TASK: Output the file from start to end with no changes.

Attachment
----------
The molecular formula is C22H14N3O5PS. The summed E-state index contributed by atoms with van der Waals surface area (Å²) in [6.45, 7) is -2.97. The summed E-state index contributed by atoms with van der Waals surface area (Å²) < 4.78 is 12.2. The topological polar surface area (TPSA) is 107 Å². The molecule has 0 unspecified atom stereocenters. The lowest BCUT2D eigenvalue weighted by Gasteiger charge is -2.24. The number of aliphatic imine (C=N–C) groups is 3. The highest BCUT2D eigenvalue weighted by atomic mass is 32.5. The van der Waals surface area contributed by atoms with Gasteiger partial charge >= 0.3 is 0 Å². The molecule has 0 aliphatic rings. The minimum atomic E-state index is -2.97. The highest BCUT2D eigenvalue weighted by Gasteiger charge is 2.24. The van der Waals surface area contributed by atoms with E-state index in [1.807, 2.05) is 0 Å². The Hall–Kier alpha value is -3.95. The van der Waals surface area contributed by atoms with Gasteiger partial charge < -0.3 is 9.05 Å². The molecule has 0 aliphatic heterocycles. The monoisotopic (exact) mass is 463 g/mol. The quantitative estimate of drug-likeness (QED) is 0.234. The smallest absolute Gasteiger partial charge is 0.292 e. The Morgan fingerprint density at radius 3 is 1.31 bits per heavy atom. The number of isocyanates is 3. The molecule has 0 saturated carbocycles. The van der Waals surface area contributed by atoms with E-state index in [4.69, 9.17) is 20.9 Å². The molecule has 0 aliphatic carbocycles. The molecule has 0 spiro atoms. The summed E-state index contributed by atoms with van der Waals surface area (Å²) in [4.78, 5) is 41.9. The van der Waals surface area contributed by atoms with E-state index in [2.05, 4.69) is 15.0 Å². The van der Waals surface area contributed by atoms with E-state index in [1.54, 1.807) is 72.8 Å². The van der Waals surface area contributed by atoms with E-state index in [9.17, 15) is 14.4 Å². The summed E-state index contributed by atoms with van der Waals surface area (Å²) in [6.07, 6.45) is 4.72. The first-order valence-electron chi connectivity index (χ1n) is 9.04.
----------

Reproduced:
The molecular formula is C22H14N3O5PS. The summed E-state index contributed by atoms with van der Waals surface area (Å²) in [6.45, 7) is -2.97. The summed E-state index contributed by atoms with van der Waals surface area (Å²) < 4.78 is 12.2. The topological polar surface area (TPSA) is 107 Å². The molecule has 0 unspecified atom stereocenters. The lowest BCUT2D eigenvalue weighted by Gasteiger charge is -2.24. The number of aliphatic imine (C=N–C) groups is 3. The highest BCUT2D eigenvalue weighted by atomic mass is 32.5. The van der Waals surface area contributed by atoms with Gasteiger partial charge >= 0.3 is 0 Å². The molecule has 0 aliphatic rings. The minimum atomic E-state index is -2.97. The highest BCUT2D eigenvalue weighted by Gasteiger charge is 2.24. The van der Waals surface area contributed by atoms with E-state index in [1.807, 2.05) is 0 Å². The Hall–Kier alpha value is -3.95. The van der Waals surface area contributed by atoms with Gasteiger partial charge < -0.3 is 9.05 Å². The molecule has 0 aliphatic heterocycles. The monoisotopic (exact) mass is 463 g/mol. The quantitative estimate of drug-likeness (QED) is 0.234. The smallest absolute Gasteiger partial charge is 0.292 e. The Morgan fingerprint density at radius 3 is 1.31 bits per heavy atom. The number of isocyanates is 3. The molecule has 0 saturated carbocycles. The van der Waals surface area contributed by atoms with E-state index in [4.69, 9.17) is 20.9 Å². The molecule has 0 aliphatic carbocycles. The molecule has 0 spiro atoms. The summed E-state index contributed by atoms with van der Waals surface area (Å²) in [4.78, 5) is 41.9. The van der Waals surface area contributed by atoms with E-state index in [2.05, 4.69) is 15.0 Å². The van der Waals surface area contributed by atoms with E-state index in [1.54, 1.807) is 72.8 Å². The van der Waals surface area contributed by atoms with E-state index in [9.17, 15) is 14.4 Å². The summed E-state index contributed by atoms with van der Waals surface area (Å²) in [6.07, 6.45) is 4.72. The first-order valence-electron chi connectivity index (χ1n) is 9.04.